Behind the counter

There I was...

in a YMCA lobby, watching life. Once again struck by those who venture out from behind the counter to talk with members and customers. They’re developing relationships, creating a sense of community, strengthening the bottom line.

It reminds me of a friend of ours, a restaurant owner who works the room, chatting with each of his patrons, making this more than a meal. I think of the middle school principal who does not sit in her office all day but talks with kids and guardians in the bus / carpool lines, who is present during recess and lunch, who participates in family nights. And lastly the sales manager at the car dealership – sure, you work with a salesperson, but at some point (or, more likely, at several points) the sales manager will greet you, introduce himself, thank you for coming in.

Particularly for those who lead, this is not a touchy-feely moment. It is a critical, boots-on-the-ground temperature check. Leaders are present to hear and see the “real” day-to-day operations. They coach employees in the moment, they diffuse client displeasure, they share a global perspective, they lead.

There are many leaders-in-title who think their critical role is to be in their office, do the tough work, strategize. But these same may not realize that it is imperative to be visible, to be aware, to be a part of things.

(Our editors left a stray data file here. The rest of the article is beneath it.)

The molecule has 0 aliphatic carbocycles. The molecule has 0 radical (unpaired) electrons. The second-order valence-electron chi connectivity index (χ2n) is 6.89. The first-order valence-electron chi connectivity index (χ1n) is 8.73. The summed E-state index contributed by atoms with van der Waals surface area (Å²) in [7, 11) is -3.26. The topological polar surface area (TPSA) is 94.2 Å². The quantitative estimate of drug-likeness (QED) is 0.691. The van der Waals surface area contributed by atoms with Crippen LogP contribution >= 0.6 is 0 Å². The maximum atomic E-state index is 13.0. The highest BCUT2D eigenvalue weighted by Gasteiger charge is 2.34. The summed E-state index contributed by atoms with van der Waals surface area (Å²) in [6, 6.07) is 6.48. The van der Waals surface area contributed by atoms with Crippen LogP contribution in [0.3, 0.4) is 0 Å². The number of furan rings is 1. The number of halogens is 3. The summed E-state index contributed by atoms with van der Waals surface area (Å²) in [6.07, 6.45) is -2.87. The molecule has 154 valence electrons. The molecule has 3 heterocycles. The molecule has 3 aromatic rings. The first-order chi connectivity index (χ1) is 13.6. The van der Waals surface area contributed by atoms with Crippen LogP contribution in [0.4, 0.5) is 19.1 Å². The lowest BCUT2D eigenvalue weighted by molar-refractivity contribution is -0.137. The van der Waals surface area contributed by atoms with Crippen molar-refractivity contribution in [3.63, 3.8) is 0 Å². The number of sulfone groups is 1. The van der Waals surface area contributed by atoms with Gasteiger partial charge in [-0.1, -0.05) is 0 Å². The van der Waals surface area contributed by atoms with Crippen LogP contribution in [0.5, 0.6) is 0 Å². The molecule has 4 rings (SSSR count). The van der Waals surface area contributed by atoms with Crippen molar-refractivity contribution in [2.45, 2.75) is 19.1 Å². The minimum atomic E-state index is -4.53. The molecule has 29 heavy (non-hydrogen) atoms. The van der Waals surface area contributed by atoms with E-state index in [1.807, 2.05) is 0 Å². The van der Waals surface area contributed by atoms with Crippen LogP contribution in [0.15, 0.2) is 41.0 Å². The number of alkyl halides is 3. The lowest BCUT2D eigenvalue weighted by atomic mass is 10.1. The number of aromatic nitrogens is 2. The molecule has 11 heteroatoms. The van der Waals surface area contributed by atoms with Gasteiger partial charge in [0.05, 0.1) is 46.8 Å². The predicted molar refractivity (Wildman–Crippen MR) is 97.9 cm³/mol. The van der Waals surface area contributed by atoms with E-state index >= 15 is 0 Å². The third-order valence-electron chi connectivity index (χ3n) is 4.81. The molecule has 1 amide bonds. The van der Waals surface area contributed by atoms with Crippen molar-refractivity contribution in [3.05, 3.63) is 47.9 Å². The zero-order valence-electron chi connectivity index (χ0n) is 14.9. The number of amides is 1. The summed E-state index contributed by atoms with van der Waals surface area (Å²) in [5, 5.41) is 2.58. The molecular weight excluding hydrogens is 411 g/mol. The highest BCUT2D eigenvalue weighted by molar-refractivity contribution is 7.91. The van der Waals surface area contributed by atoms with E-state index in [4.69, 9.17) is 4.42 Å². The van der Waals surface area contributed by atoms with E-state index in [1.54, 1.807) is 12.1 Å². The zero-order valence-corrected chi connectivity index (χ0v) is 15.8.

Of course I am not advocating micro-management. Who would? A leader must do large work, and they should never lose sight of the day-to-day arteries running their organization.

- Brenda Gurung


  1. The message it sends is HUGE - employees who see the Big Kahuna out in "thier world" with regularity develop less us vs. them resentment (because they are already "us" when the participate in this way). I also think it helps to keep that paranoia at bay - people often think a boss who's rarely on the floor only makes appearances to catch someone slacking. Great points, Brenda.


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